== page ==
Newswise — Science fiction writer Isaac Asimov used his books to explain the complicated world of science to readers around the globe. The West Virginia University Libraries are now using the Internet to share his works with the masses.
WVU Libraries recently launched an online exhibit celebrating their Isaac Asimov Collection.
The collection, donated last year by WVU alumnus Larry Shaver, contains works by Asimov, who has been called one of the greatest science fiction writers of the 20th century. Many critics, scientists, educators and readers praised Asimov for explaining complex scientific concepts in a clear, digestible way.
"We often think of rare library books as old books," said Beth Toren, Web services librarian. "It is exciting to see something really different: a late 20th century science fiction collection, the complete works of one author, which include many first editions, autographed copies and great visuals. The sci-fi art lends itself to a graphic display, as do the hardcover editions with their book jackets intact."
The online exhibit features digital images and descriptions of some of the more than 600 books, games, audio recordings, videos and wall charts included in the Libraries' Asimov Collection.
Creating the exhibit required long hours. Toren relied on help from Alicia Myers, an art student and Web services assistant, who scanned and processed each image in the exhibit. Myers also photographed several posters, games and other items.
So far, the exhibit has attracted a fair amount of visitors, and those who signed the guest book reported that they found the Web site informative and entertaining.
Toren said now is an ideal time to spotlight Asimov because she expects a renewed interest in the writer to spark with the release of the upcoming movie "I Robot," based on Asimov's work.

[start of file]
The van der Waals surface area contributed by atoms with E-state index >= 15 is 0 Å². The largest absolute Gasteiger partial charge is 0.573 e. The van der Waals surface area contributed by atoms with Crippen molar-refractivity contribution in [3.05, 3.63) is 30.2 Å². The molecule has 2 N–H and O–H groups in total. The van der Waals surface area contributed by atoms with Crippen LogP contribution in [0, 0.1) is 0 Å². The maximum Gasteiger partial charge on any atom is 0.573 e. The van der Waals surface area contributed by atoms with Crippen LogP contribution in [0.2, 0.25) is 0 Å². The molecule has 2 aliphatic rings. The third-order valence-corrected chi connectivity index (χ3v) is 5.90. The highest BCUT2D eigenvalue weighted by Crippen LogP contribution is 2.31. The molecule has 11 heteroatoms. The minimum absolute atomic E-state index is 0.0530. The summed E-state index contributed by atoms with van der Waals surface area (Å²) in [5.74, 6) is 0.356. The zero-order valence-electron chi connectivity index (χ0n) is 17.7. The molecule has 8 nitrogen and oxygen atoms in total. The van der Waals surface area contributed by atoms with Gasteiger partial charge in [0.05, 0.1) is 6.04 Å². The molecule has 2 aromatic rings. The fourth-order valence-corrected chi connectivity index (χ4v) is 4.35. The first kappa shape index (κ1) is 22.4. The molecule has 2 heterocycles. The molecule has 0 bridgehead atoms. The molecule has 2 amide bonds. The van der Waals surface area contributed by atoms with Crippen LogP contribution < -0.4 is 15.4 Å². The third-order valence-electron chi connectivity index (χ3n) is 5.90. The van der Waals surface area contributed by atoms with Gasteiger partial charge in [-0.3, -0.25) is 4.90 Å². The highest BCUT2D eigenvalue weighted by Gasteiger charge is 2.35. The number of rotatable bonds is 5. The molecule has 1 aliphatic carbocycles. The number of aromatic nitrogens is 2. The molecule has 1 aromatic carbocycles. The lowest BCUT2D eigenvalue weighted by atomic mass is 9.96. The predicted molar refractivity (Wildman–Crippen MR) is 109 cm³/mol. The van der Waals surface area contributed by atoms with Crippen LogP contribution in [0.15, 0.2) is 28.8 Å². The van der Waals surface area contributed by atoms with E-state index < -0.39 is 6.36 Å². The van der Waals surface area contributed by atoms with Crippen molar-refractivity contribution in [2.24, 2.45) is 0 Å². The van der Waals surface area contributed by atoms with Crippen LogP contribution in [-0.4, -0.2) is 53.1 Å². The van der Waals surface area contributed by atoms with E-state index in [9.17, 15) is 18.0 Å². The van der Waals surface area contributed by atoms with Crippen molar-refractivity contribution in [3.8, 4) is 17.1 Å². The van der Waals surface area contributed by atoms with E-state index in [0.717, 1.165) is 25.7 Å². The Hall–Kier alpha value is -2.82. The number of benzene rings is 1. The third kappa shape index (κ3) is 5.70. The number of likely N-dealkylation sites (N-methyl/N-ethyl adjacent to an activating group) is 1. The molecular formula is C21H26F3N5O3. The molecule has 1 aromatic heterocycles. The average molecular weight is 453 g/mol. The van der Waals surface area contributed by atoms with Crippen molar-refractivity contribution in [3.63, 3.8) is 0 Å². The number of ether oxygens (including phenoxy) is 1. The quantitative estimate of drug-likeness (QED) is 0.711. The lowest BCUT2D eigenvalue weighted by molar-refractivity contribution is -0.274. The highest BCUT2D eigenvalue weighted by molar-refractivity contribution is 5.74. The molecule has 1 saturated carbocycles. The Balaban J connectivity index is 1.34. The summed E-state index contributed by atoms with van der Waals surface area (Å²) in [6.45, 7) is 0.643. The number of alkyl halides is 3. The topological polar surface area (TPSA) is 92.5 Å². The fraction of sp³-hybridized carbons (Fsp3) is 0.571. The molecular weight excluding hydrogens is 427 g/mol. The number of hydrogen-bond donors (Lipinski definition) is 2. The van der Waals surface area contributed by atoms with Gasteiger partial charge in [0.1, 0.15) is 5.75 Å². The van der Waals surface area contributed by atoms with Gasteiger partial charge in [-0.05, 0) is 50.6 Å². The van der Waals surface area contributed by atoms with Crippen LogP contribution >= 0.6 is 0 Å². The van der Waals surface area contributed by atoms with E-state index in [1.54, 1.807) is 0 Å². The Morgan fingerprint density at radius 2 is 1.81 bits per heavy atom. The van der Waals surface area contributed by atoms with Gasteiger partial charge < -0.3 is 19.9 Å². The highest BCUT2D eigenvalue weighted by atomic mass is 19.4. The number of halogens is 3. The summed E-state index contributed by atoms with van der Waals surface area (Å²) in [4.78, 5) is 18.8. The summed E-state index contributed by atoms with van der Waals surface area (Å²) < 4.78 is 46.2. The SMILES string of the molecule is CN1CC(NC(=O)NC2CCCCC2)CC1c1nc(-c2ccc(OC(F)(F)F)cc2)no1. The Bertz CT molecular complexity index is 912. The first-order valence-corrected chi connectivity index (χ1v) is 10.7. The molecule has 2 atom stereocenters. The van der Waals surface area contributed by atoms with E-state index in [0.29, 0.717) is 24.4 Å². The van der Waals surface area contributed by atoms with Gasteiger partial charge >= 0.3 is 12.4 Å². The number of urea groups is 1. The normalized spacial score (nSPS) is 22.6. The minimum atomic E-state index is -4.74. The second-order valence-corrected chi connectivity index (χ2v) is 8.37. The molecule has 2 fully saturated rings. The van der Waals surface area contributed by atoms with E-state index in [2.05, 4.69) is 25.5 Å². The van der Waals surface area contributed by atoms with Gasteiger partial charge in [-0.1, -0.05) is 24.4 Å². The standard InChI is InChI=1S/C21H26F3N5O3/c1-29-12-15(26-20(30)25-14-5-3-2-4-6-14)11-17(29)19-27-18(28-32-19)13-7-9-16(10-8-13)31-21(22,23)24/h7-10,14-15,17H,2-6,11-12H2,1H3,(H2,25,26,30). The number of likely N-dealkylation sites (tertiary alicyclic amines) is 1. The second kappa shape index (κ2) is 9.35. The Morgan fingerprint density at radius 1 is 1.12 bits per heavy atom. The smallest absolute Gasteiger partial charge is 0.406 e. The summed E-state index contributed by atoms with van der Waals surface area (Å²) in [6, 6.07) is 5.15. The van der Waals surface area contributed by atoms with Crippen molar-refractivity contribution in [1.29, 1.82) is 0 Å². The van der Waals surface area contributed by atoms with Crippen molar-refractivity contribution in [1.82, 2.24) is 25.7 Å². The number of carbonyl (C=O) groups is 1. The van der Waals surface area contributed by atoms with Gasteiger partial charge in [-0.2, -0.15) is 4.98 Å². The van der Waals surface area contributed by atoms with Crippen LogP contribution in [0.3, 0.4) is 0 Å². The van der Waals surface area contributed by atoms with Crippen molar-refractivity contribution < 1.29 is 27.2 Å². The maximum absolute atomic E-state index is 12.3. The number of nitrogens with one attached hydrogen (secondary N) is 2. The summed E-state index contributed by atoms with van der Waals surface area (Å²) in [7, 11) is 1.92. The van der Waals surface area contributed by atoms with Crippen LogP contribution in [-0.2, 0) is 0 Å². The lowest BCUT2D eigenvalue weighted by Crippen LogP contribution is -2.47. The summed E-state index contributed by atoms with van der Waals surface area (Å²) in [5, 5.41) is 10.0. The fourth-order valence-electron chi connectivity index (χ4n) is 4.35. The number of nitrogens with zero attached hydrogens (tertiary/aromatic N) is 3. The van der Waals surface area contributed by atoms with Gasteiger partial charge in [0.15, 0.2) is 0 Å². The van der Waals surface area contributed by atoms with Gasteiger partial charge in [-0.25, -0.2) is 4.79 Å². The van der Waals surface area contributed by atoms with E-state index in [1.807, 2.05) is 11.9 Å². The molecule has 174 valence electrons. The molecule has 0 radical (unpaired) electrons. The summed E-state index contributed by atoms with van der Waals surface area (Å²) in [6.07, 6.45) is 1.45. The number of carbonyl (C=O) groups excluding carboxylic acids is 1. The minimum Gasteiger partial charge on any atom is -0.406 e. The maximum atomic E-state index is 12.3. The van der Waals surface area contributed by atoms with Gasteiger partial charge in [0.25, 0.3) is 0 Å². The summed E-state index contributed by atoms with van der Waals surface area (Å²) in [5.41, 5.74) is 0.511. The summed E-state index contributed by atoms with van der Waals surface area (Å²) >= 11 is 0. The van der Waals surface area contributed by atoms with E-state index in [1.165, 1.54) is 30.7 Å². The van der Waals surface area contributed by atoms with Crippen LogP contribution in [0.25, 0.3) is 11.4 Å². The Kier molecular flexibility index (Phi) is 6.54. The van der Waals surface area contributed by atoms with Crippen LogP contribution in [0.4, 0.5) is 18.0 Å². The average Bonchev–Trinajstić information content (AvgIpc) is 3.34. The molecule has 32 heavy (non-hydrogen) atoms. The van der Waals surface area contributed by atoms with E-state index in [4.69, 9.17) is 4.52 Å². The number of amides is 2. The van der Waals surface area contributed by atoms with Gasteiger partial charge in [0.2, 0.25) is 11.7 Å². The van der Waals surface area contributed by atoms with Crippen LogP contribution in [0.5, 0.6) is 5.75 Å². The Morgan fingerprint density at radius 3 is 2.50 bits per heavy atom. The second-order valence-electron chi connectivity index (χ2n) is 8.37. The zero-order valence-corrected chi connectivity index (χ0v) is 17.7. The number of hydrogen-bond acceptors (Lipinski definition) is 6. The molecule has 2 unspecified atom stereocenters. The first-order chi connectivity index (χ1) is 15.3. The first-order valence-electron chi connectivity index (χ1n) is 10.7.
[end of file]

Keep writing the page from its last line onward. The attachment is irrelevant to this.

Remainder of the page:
"This is a great time to let people know about our Isaac Asimov Collection," Toren said. "A new generation is about to learn a little more about him."
That thought pleases Shaver, who spent about three decades building his collection.
"Putting them together, I've had the pleasure of reading every one," Shaver said.
"But as the collection grew, it seemed such a waste to keep them on my shelf."
The Fairmont native and 1974 WVU graduate developed an interest in Asimov when he spotted one of the author's paperbacks in a Pittsburgh bookstore more than 30 years ago.
He quickly finished the book and began looking for more titles by Asimov. After reading 100 of Asimov's books, Shaver set the goal of reading all 600 of his books.
Rather than trying to assemble a collection, Shaver simply intended to read the author's books. He just held onto each book as a reminder that he had read it.
It was about 10 years ago that Shaver accomplished his first goal and set his next challenge as replacing the paperback with better editions.
Since then, first editions account for nearly 75 percent of the collection, and 20 of the first editions are signed. Shaver also got Asimov's wife, Janet, to inscribe a first-edition of the late author's autobiography, "It's Been a Good Life," to WVU.
There are also a few rare items, such as two college textbooks. The voluminous collection contains all but 25 titles on the most comprehensive lists of the writer's work.
"Isaac Asimov was not only one of the most prolific authors of all time, but also one of the most diverse," said John Cuthbert, special collections curator. "In addition to being one of the pillars of science fiction, he wrote often about history, religion, literature, theater, chemistry, physics, mathematics, humor " the list goes on and on. Thus, there is literally something for everyone in this marvelous collection."
The prolific storyteller who propelled readers throughout the universe wrote from a foundation of science fact. He held a doctorate in chemistry and taught biochemistry at Boston University's School of Medicine. His scientific research included work in kinetics, photochemistry, enzymology and irradiation.
Shaver, now an air traffic control instructor at the Federal Aviation Administration Academy in Oklahoma, credits Asimov for stirring his interest in academics. He said Asimov incorporated an easy-to-understand writing style in explaining fairly complicated topics, like the sciences.
"I didn't know those things were so interesting. I thought they were things to be avoided," Shaver said. "I think he earned the title of the Great Explainer. He explained it to me, and now he'll explain it to other people."
Visit the online exhibit at http://www.libraries.wvu.edu/exhibits/asimov/.